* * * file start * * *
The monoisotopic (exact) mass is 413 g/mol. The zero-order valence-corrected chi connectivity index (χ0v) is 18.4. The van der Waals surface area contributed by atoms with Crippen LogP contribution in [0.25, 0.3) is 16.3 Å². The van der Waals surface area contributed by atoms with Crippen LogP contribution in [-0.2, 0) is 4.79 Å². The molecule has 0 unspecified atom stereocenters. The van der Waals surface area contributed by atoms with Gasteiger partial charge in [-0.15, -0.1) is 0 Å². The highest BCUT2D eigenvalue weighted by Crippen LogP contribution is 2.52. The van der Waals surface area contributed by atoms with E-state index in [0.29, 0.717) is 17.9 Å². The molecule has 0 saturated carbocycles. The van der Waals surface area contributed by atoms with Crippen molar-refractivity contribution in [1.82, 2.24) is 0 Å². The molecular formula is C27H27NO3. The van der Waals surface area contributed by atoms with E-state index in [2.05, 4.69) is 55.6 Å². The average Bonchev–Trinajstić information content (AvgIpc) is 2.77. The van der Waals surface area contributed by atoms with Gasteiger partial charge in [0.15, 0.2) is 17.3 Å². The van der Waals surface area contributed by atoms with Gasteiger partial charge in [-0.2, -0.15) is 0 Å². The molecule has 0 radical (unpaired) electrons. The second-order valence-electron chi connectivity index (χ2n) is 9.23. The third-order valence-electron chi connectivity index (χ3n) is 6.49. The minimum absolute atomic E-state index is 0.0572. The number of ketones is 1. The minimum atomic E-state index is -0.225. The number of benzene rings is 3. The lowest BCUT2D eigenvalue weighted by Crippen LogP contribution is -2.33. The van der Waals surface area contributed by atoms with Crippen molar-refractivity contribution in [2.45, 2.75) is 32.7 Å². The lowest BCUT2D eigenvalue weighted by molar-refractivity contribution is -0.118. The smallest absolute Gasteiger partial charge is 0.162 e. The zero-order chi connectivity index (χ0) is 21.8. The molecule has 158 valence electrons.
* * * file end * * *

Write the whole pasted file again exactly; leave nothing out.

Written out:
The monoisotopic (exact) mass is 413 g/mol. The zero-order valence-corrected chi connectivity index (χ0v) is 18.4. The van der Waals surface area contributed by atoms with Crippen LogP contribution in [0.25, 0.3) is 16.3 Å². The van der Waals surface area contributed by atoms with Crippen LogP contribution in [-0.2, 0) is 4.79 Å². The molecule has 0 unspecified atom stereocenters. The van der Waals surface area contributed by atoms with Gasteiger partial charge in [-0.15, -0.1) is 0 Å². The highest BCUT2D eigenvalue weighted by Crippen LogP contribution is 2.52. The van der Waals surface area contributed by atoms with E-state index in [0.29, 0.717) is 17.9 Å². The molecule has 0 saturated carbocycles. The van der Waals surface area contributed by atoms with Crippen molar-refractivity contribution in [1.82, 2.24) is 0 Å². The molecular formula is C27H27NO3. The van der Waals surface area contributed by atoms with E-state index in [2.05, 4.69) is 55.6 Å². The average Bonchev–Trinajstić information content (AvgIpc) is 2.77. The van der Waals surface area contributed by atoms with Gasteiger partial charge in [0.15, 0.2) is 17.3 Å². The van der Waals surface area contributed by atoms with Gasteiger partial charge in [-0.2, -0.15) is 0 Å². The molecule has 0 radical (unpaired) electrons. The second-order valence-electron chi connectivity index (χ2n) is 9.23. The third-order valence-electron chi connectivity index (χ3n) is 6.49. The minimum absolute atomic E-state index is 0.0572. The number of ketones is 1. The minimum atomic E-state index is -0.225. The number of benzene rings is 3. The lowest BCUT2D eigenvalue weighted by Crippen LogP contribution is -2.33. The van der Waals surface area contributed by atoms with Crippen molar-refractivity contribution in [2.45, 2.75) is 32.7 Å². The lowest BCUT2D eigenvalue weighted by molar-refractivity contribution is -0.118. The smallest absolute Gasteiger partial charge is 0.162 e. The zero-order chi connectivity index (χ0) is 21.8. The molecule has 158 valence electrons.